• Pumpkin can protect our bodies from the risks of cancer heart disease along with preventing cell damage from aging and the related degeneration that goes along with it. Like so many other fiber-rich foods, pumpkin can help regulate blood sugar, thus preventing the risk of developing diabetes or helping those with diabetes manage blood sugar.

Pumpkin is oftentimes overlooked but this should change partly due to its fiber content and otherwise due to its high nutritional content without many of those added calories.

7) Pear

fresh organic pears for fiber

It is a very nutritious fruit. A pear of average size, with the skin included, contains 5.5 grams of fiber. It is advisable to eat it with the skin because we will not lose any nutritional value.

  • One medium-sized pear contains 102 calories, 0.5 g of protein, 206.5 mg of potassium, 12 % the daily intake of Vitamin C, 5% Vitamin B-6 and 3% Magnesium. A single pear can provide 18% of the daily recommended fiber in the body.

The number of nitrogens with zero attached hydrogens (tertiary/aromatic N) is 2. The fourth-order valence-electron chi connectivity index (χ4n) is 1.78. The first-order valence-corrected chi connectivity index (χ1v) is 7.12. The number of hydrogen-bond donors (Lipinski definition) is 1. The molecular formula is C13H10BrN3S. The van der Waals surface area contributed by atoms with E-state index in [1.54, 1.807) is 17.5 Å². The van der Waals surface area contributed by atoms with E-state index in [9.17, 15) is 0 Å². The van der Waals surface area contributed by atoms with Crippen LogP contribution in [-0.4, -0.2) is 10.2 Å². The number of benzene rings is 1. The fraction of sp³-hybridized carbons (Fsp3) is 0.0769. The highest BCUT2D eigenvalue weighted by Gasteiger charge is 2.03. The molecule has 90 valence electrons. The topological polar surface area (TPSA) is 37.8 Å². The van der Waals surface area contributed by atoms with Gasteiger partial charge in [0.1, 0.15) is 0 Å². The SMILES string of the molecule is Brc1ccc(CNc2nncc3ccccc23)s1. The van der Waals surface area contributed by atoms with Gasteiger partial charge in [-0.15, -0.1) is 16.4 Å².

• Pears can help the fight against cancer. The texture of pears can act as an abrasive agent in the body’s digestive tract, and certain cancer-causing agents can be removed through the regular consumption of pears.
  • Concerning losing weight, pears do contain sugars; however, they are naturally occurring sugars and only 100 calories, so the benefit of the fiber far outweighs the damage the sugars could be causing to your weight loss goals. You will feel full for a longer time like many of the other fiber-rich foods in this post, leading to less snacking and an overall boost in energy.